Premium FOMO Gluten Free Cookies: No More Fear Of Missing Out
While we’re not constrained to a gluten-free diet, we have tried our share of GF cookies, looking for the best for THE NIBBLE. That our Top Pick of The Week is FOMO Baking Company, an artisan GF cookie line, shows how the best artisans can create cookies that everyone can enjoy—and that few would suspect were gluten free.
The line of “cookie bites” is allergen-free (all of the top eight) and preservative-free; satisfyingly soft and chewy, come in six favorite flavors and are shipped directly
FOMO*, Fear Of Missing Out, is what owner/baker Brittany Baker (yes, a baker named Baker†) experienced when diagnosed with celiac disease. She found many gluten-free cookies to have an off-putting cardboard taste and/or a disappointing texture.
She saw that, while common food allergies were being addressed by numerous producers, most were addressing only one or two allergens. Plus, more than a few small producers were baking in shared kitchens, running the risk of cross contamination.
Thus was born FOMO Baking Co., fresh-baked cookies to be treasured by the allergen-challenged as well as their friends and family. Formerly a high profile attorney, after experimenting she decided to devote herself full time to developing and perfecting FOMO’s recipes.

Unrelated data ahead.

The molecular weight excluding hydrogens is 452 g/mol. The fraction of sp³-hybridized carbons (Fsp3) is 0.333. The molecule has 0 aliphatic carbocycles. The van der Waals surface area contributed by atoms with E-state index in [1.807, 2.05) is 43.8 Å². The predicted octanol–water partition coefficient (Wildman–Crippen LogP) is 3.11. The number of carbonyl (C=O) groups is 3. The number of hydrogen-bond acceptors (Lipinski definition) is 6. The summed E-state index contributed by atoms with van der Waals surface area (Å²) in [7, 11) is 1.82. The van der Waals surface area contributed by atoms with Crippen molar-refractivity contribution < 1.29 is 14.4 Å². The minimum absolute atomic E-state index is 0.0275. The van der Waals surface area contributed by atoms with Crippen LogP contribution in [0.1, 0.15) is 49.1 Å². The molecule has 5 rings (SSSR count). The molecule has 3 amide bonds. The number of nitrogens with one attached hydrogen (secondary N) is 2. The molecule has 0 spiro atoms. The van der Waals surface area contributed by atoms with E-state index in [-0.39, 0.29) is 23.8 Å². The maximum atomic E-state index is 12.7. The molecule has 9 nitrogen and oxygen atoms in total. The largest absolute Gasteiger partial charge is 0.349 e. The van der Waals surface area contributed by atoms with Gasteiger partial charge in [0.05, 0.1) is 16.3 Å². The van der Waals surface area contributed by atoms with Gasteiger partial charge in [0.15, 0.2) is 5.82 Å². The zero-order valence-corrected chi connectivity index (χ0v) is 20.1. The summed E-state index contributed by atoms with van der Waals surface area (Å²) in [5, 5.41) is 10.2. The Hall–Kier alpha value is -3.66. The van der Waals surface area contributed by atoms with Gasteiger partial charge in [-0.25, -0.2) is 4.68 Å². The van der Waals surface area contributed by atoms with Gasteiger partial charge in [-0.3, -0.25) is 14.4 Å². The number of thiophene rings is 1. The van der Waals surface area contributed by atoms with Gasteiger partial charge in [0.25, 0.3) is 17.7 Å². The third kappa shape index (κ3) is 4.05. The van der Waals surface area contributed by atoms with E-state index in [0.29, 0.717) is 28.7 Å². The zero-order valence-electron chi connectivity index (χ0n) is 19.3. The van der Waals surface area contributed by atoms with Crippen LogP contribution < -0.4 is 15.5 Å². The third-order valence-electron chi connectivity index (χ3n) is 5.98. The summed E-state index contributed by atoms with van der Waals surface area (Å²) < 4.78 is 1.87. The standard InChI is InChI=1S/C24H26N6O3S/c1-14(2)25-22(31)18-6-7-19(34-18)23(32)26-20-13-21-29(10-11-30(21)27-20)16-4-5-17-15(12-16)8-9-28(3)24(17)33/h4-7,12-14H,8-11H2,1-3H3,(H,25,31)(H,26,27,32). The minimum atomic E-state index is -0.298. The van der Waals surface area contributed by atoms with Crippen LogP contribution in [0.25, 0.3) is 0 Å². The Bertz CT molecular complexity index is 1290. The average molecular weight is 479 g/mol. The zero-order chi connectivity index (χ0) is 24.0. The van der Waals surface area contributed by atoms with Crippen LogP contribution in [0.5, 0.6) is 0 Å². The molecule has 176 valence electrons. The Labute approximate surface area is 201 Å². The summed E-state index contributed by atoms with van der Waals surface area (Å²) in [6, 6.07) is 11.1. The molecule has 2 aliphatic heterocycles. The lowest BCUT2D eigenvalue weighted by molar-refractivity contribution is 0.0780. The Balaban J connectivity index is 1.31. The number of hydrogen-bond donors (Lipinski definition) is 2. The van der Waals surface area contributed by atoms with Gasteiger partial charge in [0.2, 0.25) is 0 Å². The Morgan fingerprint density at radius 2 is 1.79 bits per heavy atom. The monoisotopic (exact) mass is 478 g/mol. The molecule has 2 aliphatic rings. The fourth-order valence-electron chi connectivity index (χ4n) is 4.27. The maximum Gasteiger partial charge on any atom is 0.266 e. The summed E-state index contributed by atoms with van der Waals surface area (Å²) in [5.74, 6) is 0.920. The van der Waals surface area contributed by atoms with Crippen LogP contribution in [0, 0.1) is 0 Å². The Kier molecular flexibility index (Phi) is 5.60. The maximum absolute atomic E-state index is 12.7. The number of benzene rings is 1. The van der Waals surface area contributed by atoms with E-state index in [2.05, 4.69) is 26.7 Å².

FOMO’s cookies are free of gluten, eggs, dairy, peanuts, tree nuts, soy and shellfish (the latter of which you wouldn’t expect to find in a cookie, but it is one of the top eight allergens). Here’s more about the ingredients.
The flavors include all the favorites:
The cookies are available in:
Either individual package or subscription, FOMO cookies are a great gift for anyone with food allergies.
Head to FomoBaking.com.
*While FOMO didn’t enter the OED until 2013, the phenomenon describing the anxiety was first identified in 1996 by a marketing strategist, Dr. Dan Herman. He published the first academic paper on the topic in 2000 in The Journal of Brand Management.
Author Patrick J. McGinnis coined the term FOMO and popularized it in a 2004 op-ed in The Harbus, the magazine of Harvard Business School. Here’s more about it.
†English names that represent professions—baker, carter, chandler (candle maker), cheeseman, clarke (clerk), cook, cooper, dyer, fisher, gardener, mason, miller, potter, shepherd, skinner, slater, smith, spinner, thatcher, tyler, weaver, webster (a female weaver), etc.—derive from olden times before people in the villages, which were small in population, needed surnames. As populations grew, they were called by their Christian names plus their profession’s name.